Niger Leader Urges Greater U.S. Involvement in War on Jihadists

Niger President Mahamadou Issoufou called for greater U.S. involvement in the fight against mushrooming Islamist insurgencies in West Africa — at a time when President Donald Trump is scaling back America’s military presence on the continent.

Too little is being done to combat the fighters, Issoufou said Saturday in an interview in the capital, Niamey. Militants, some linked to al-Qaeda and Islamic State, have carried out attacks in Mali, Nigeria, Chad, Burkina Faso and Niger. Other countries in the region including Ivory Coast and Ghana have stepped up security in the face of the growing threat.

Niger is already at the center of an international effort to fight the insurgencies in the Sahel, an arid area on the southern fringe of the Sahara. France and the U.S. both have a military presence in Niger — the U.S. built a $110 million drone base in northern Niger and has deployed special forces on the ground.

“I propose an international coalition, like you see in Syria or Iraq, to fight terrorism in the Sahel and the Lake Chad basin,” Issoufou, 67, said. “When I say an international force this also includes the U.S.”

The extent of U.S. involvement in Niger was unclear until four American soldiers were killed in an ambush by more than 100 Islamist militants in the southwest of the country in 2017. Their deaths prompted an investigation by the Pentagon and a fierce debate about U.S. military involvement in Africa.

Read a related article about the threat posed by Islamic State

U.S. Africa Command, which oversees security operations on the continent, in February announced plans to withdraw 10% of its 6,000 special forces and defense contractors in sub-Saharan Africa over the next three years because terrorism in Africa doesn’t pose an immediate risk to its national security.

Niger is one of the world’s poorest nations, with annual gross domestic product per capita of about $1,000. The arid country is blighted by recurring droughts that are being exacerbated by climate change.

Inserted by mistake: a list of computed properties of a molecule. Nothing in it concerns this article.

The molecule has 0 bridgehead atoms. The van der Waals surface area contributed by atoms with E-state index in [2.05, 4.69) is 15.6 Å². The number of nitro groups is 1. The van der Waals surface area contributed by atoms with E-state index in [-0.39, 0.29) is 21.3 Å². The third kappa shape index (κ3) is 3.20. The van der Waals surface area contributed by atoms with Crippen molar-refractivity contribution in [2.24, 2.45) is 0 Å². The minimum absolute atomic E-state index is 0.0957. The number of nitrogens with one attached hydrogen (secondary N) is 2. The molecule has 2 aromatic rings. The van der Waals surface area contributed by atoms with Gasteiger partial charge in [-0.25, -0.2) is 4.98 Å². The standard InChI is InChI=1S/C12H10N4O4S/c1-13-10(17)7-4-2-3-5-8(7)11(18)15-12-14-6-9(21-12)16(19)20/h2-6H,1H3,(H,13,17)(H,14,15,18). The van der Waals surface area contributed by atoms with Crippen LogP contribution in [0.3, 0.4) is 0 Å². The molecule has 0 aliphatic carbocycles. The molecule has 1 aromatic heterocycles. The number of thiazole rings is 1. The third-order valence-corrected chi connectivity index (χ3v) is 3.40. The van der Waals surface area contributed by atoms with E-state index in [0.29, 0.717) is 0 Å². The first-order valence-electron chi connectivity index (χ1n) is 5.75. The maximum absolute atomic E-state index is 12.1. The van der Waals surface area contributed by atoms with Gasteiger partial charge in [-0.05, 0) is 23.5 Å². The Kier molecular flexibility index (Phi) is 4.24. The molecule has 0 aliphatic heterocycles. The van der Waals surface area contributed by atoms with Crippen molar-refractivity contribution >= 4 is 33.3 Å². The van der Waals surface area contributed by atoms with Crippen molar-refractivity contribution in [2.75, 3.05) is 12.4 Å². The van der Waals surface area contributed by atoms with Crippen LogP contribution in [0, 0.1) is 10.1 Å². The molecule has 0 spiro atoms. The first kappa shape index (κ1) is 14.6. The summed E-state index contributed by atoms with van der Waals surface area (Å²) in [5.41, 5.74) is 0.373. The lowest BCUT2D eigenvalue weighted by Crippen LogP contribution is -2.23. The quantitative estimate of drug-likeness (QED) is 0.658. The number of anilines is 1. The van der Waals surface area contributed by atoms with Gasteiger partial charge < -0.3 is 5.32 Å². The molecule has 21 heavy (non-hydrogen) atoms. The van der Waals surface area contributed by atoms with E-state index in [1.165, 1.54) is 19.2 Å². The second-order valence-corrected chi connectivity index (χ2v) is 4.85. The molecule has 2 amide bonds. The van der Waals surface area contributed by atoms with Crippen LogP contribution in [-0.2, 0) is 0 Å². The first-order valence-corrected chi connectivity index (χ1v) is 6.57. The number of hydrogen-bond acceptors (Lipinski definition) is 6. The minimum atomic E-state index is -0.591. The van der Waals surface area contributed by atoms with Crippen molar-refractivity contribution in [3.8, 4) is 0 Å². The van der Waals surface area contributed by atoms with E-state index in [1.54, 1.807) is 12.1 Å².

Externally, Niger faces threats on almost all sides. From al-Qaeda affiliated militants who have killed hundreds of people in neighboring Mali, to Nigeria’s Boko Haram movement in the east and an increasingly unstable and violent Libya to the north.

“We’re threatened in every corner,” Issoufou said.

Still, while Mali and Burkina Faso are struggling to cope with near-daily militant attacks, Niger has largely remained stable, partly due to huge spending on defense that accounts for almost a fifth of its annual budget. It also benefits from generous European Union funding to stem the flow of migrants who try to cross its northern borders on their way to the Mediterranean.
Free Trade

Security was one of the top issues on the agenda at a summit of African leaders that took place in Niamey at the weekend. Heads of state also discussed the formation of a continental free-trade zone that is set to be the world’s largest. Nigeria, one of Africa’s biggest economies, and Benin became signatories on Sunday, bringing to 54 the number of the African Union’s 55 members to sign the accord, with only Eritrea outstanding.

Ghana will host the trade zone’s secretariat, the chairman of the African Union, Egyptian President Abdel Fattah al-Sisi, said at the summit.

The formation of the African Continental Free-Trade Area was agreed in 2018 after Issoufou, at the time the president of a regional bloc known as the Economic Community of West African States, convinced neighboring states to sign. The agreement came into force in May.

Read an analysis of the benefits that free trade may bring to Africa

“The free trade zone will join the markets of more than 50 African countries,” Issoufou said. “It gives Africa a stronger position on the global market and a joint voice in trade negotiations.”

The ACFTA commits governments to greater economic integration as the signatory states move toward removing trade barriers including tariffs on 90% of commodities. The duty-free movement of goods is expected to boost intra-regional trade, while also helping countries shift from mainly exporting raw materials to building manufacturing capacity and attracting foreign investment.